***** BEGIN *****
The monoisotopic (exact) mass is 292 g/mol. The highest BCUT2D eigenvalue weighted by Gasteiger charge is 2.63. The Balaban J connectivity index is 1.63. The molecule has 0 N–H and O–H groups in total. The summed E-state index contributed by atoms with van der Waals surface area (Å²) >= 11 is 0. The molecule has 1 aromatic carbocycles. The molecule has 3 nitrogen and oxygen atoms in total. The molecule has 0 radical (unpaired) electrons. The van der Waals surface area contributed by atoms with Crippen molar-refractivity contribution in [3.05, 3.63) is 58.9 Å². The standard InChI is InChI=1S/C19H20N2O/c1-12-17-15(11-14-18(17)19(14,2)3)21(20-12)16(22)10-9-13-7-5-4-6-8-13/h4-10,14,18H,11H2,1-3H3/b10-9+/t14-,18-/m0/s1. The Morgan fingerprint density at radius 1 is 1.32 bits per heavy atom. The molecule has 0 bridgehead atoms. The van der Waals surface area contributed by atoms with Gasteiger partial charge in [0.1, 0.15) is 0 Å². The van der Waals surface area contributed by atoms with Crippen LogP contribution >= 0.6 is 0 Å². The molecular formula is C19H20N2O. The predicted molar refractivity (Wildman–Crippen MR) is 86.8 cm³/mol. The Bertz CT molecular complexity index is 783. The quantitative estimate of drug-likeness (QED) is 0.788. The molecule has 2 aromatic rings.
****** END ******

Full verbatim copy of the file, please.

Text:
The monoisotopic (exact) mass is 292 g/mol. The highest BCUT2D eigenvalue weighted by Gasteiger charge is 2.63. The Balaban J connectivity index is 1.63. The molecule has 0 N–H and O–H groups in total. The summed E-state index contributed by atoms with van der Waals surface area (Å²) >= 11 is 0. The molecule has 1 aromatic carbocycles. The molecule has 3 nitrogen and oxygen atoms in total. The molecule has 0 radical (unpaired) electrons. The van der Waals surface area contributed by atoms with Crippen molar-refractivity contribution in [3.05, 3.63) is 58.9 Å². The standard InChI is InChI=1S/C19H20N2O/c1-12-17-15(11-14-18(17)19(14,2)3)21(20-12)16(22)10-9-13-7-5-4-6-8-13/h4-10,14,18H,11H2,1-3H3/b10-9+/t14-,18-/m0/s1. The Morgan fingerprint density at radius 1 is 1.32 bits per heavy atom. The molecule has 0 bridgehead atoms. The van der Waals surface area contributed by atoms with Gasteiger partial charge in [0.1, 0.15) is 0 Å². The van der Waals surface area contributed by atoms with Crippen LogP contribution >= 0.6 is 0 Å². The molecular formula is C19H20N2O. The predicted molar refractivity (Wildman–Crippen MR) is 86.8 cm³/mol. The Bertz CT molecular complexity index is 783. The quantitative estimate of drug-likeness (QED) is 0.788. The molecule has 2 aromatic rings.